Now we don’t like magazines as a rule. We know how these things work, and frankly you as a reader come way down a magazine’s list of priorities somewhere behind the advertisers, the publisher’s bank balance and the journo’s freebie hit-rate. This means the latest ‘must-have’ product is usually best described as the latest ‘one they handed round to everyone in the office except the tea lady’.

However, if like us you go to the gym and are a bit too chickenshit to ask the instructors there for help, these things should be a lifeline. Especially since they always splash lines like ‘Get a Six Pack using two bits of wire and a spoon!’ over the front page. Lies. Open them, however up and what do you find?

1) At least 33% of the content is made up of adverts for products like Jaguars, chronometer watches and flash designer suits which only City Bankers or consumer-credit junkies could ever afford

2) Eating plans that would reduce any normal individual to tears of boredom within hours. (Precisely how much is a ‘cup of green beans’ anyway, and ‘water-packed tuna’?)

3) Sound-bites such as ‘less sugar, more raw almonds’.

Then, once you have flicked past the lifestyle pages, the bits giving hints and tips to make ‘her scream with pleasure’ (do they realise how many gym-goers are puffs? Perhaps there’s a gap in the market), you may just find the exercise pages. And dearie me, if they don’t read like the Hayne’s manual for an obscure Eastern European hatchback. They make working your dorsals sound more complex than changing a carburetor.

So we’re no further forward then. Consequently we may well be reduced to trapping that cute instructor we’ve been secretly lusting over behind the lat pulldown and asking if he’ll help us with our glutes. Whether we’ll accomplish this without blushing or accidentally phrasing the request as “Can you help me tighten up my arse?” is another matter entirely, however.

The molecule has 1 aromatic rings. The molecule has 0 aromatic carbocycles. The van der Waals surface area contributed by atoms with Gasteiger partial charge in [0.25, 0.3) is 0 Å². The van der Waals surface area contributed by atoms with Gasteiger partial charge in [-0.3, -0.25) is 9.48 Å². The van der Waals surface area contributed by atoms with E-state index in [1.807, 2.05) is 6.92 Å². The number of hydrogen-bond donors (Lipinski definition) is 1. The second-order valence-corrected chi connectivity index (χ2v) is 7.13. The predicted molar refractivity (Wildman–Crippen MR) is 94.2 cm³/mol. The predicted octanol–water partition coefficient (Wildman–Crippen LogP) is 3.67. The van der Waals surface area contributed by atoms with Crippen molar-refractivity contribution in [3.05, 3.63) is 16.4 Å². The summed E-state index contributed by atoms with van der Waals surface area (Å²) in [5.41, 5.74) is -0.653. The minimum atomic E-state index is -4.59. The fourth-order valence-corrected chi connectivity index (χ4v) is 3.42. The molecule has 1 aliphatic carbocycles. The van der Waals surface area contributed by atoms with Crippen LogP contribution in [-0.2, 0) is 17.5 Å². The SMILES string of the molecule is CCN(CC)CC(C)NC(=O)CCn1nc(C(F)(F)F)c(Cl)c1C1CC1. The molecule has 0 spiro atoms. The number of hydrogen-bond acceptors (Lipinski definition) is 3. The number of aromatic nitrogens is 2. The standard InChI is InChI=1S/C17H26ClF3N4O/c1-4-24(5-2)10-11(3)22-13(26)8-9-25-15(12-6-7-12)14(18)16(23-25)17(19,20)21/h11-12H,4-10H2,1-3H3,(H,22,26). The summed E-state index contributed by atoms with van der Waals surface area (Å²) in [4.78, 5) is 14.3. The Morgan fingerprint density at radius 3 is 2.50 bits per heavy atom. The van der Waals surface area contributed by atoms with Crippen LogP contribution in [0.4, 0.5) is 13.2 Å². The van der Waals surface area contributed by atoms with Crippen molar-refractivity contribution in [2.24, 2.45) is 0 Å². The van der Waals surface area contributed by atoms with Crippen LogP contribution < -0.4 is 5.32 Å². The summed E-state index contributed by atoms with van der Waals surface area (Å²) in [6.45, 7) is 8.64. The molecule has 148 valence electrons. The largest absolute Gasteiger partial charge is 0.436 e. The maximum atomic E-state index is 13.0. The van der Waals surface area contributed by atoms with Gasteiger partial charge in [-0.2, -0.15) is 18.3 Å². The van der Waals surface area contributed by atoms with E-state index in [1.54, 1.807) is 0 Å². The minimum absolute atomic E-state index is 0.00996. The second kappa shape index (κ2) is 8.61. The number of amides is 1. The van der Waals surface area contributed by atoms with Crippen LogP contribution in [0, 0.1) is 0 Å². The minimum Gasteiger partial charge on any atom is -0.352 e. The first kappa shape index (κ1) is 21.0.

Friday, October 01, 2004

Places to go . . . people to see

We’ve been doing our level best to lead a double life at the moment. Basically this amounts to alternating between Alcazar and Radio 4 (the station, not the band) in the kitchen and trying to keep up with the trendy kids.

Which is why we’ve spent the last two Friday nights here and here, as part of our time-honoured tradition of only catching onto something (sometimes it’s loafers, other times electro) just as the moment is starting to pass. And a jolly good time we had nevertheless, even though the fact that we danced hardest to Annie, Jentina and Girls Aloud of all the songs played at either night proves that our Rubbish Gay pop-love continues unabated.

(We were there, but we didn't hear The Libertines. Blame the offer on Carling)



Nevertheless, we did manage to see a rather good band at Club Suicide. Kinky Disco, a Brighton-based girl-singer, male knob twiddler (no sniggering at the back) duo, are what we like to think as the missing link between Yazoo and The Rapture.



There is something unmistakably retro about watching a band whose thing consists of woman singing/shouting, bloke standing there doing an impression of the one with no eyes from the Pet Shop Boys, but this works. This could have something to do with the fact that, along with the Candi Staton samples, Kinky Disco have a few good songs up their sleeve. We even heard and liked them despite the criminally bad acoustic in Charlie’s, Club Suicide’s delightful venue of choice. (We *heart* it for its failings: the social club wallpaper, Chinese Elvis impersonator barman and the dodgy toilet attendants with the handsoap, but you can never – no matter what – hear the lyrics.)

Namuka Bay, with the aforementioned Candi sample, is a great electro pop song, as is Run Away. They even get away with basically changing the lyrics to House of Jealous Lovers and calling it Shake It Up. And, apart from one anonymous trip-housey track which sounds a bit like Olive (remember them?) and a Richard X-esque ‘experiment’, their CD (available here), Pleasures Unknown is jolly good too.

Oh, and just in case the Joy Division reference is putting you off, they sound nothing like them, and clearly own no Tindersticks records either. This can only be a good thing to our ears.

Of course, now the fact we're being sentenced to a month in Hemel Hempstead for work means we shall miss Pink Grease next week, but you can't have everything. Well, you can try but your room service bill will end up huge and be rejected by the company credit card.